and which were ornamented by large bows of ribbon stiffened with wire,
and by great nosegays of flowers which resembled a garden flower-pot.
It is only on condition that no violence is done to the decrees of
fashion or to the ideas she would suggest, that so much liberty is
allowed. We think that the result is most satisfactory, as there is
an infinite variety to please the eye, and there are abundant
opportunities for every one to attend to her own comfort and ease.
Of course there have been, and still are, certain fashions which are
quite "dirigueur" among the really fashionable world, and which are
annoying to the public generally, such as large crinolines and long
skirts, and more especially the long trains which are now in vogue.
Crinolines, though reduced in size, are not discarded, except in some
instances which, as our eyes are not yet accustomed to their absence,
present a scarcely decent appearance.

One word more before we close this division of our subject. If
persons are inclined to rail against Fashion and denounce it, let
them remember that there is a fashion in everything. In thought, in
politics, in physic, in art, in architecture, in science, in speech,
in language, and even in religion we find fashion to have a guiding
and governing power. How can we otherwise account for the change which
has taken place in language, which is not the same that it was fifty
years ago? There are phrases which have become obsolete; there are
words which have been almost lost out of our vocabulary, which have
changed their meaning, or which fashion has tabooed. And in other
matters we find alterations which can only be accounted for by the
fact that fashions change. They are not the result of development
simply, which may and must frequently occur in sciences; but they are
the result of those variations in custom and usage for which it is
impossible to find any more expressive word than that of Fashion. Why
then should not dress have its fashions also, and why should not those
fashions change as time advances, and why should not fashion rule in
this as in other things?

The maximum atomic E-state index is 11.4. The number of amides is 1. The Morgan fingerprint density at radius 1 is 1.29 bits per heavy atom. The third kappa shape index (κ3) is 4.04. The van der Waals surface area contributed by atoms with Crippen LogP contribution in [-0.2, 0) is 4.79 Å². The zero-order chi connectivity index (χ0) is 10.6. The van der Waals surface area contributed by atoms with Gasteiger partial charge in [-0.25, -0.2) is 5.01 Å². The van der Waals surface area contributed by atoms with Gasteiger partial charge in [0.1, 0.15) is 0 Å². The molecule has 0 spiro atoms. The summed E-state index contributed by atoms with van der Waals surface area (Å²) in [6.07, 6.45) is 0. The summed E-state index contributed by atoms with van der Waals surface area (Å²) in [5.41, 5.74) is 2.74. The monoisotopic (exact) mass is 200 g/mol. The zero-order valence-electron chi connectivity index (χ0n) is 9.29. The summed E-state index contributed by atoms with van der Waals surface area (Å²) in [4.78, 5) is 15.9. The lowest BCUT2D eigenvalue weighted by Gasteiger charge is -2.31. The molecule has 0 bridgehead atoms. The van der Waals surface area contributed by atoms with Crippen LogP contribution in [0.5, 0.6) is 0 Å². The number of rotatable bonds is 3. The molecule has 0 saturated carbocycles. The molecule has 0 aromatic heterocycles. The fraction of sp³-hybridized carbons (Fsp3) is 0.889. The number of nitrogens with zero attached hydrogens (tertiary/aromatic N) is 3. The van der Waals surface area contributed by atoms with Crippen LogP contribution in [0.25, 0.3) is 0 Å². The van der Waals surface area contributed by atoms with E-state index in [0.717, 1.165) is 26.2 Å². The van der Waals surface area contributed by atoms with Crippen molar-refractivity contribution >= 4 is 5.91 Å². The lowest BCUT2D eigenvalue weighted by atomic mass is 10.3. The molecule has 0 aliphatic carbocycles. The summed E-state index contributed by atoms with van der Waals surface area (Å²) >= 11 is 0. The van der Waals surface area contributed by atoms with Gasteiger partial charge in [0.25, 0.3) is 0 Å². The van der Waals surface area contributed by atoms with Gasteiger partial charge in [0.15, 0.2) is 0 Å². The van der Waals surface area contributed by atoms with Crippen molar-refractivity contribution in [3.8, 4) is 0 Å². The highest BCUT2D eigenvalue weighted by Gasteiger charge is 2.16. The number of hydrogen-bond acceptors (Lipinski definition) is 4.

*       *       *       *       *

IV.--EXPENSE OF DRESS.


This is a portion of our subject which awakens the liveliest interest
in persons of both sexes. It is the complaint of many men of our times
that the dress of women is a very costly affair. The complaint is
often made apparently under a sense of wrong, as if they had been made
to suffer from it. Some time ago considerable attention was directed
to the subject by some letters which appeared in one of the leading
journals of the day, in which grave reflections were made upon the
exceeding costliness of dress at the present time. It was said to
exceed that of any former age, and to be the reason why so many young
men flinch from the idea of matrimony. Among these requirements dress
occupies a prominent place. The style and variety of dress which is
affirmed to be necessary for young ladies in the highest grade of
society renders it no easy matter for them to find men both qualified
and willing to afford them sufficient funds to procure what custom had
created into a necessity. It may be owing to the quantity of material
which the dressmakers require in order to make a dress, as well as to
the variety which fashion has prescribed. At all events, let people
say what they may, we believe that there is no doubt whatever that the
expense of dress has become very much greater than it was thirty years
ago. A dressmaker could then make a very first-rate gown, suited to
any function at Court or elsewhere, for ten or twelve pounds,
whereas now the most ordinary gown, suitable to wear only at a family
dinner-party, cannot be made for less than fourteen or fifteen pounds.
A ball gown will cost eighteen or twenty pounds; and in Paris a
thousand francs, (forty pounds,) is considered nothing out of the way;
and evening and ball dresses often cost two thousand francs each.
It is not surprising then that, if this is the ordinary expense of a
lady's dress, men should hesitate before they embark in matrimony, and
add so large an item to their expenditure. We remember to have heard
it said that five hundred a year pin-money was a very small allowance
for a young married woman; that it would require the most wonderful
management to enable her to dress well and keep within her income.
Of course every one knows that there are many women who dress upon
infinitely less; but we are speaking of those who profess to dress
well, and whose position in society requires them to be well dressed.

What then is the reason why dress has become so expensive? Is it
because the materials which are in use are costly, or is it because
the needlewomen are better paid, and, wages being higher, dressmakers'
charges are also higher in proportion? We do not believe that either
of these are the cause; but simply that a larger quantity is required,
and that variety has become a "sine-quâ-non." Some years ago the cost
of a silk dress was about half what it is now,--not because the price
of silk has increased, but because a much larger quantity is required.
Perhaps of the two, silk is cheaper than it used to be; but where
ten and twelve yards sufficed, twenty and twenty-three are scarcely
sufficient. Then the variety that is considered indispensable adds
to the cost of dress. Where three or four dresses constituted the
wardrobe of many, three times that number are now considered a scanty
supply. Some ladies do not like to wear the same dress twice at the
same place; and, if they visit in the country, take with them luggage
enough for a twelvemonth, and appear daily, and, in some instances,
three times a day, in some fresh costume. It may perhaps be said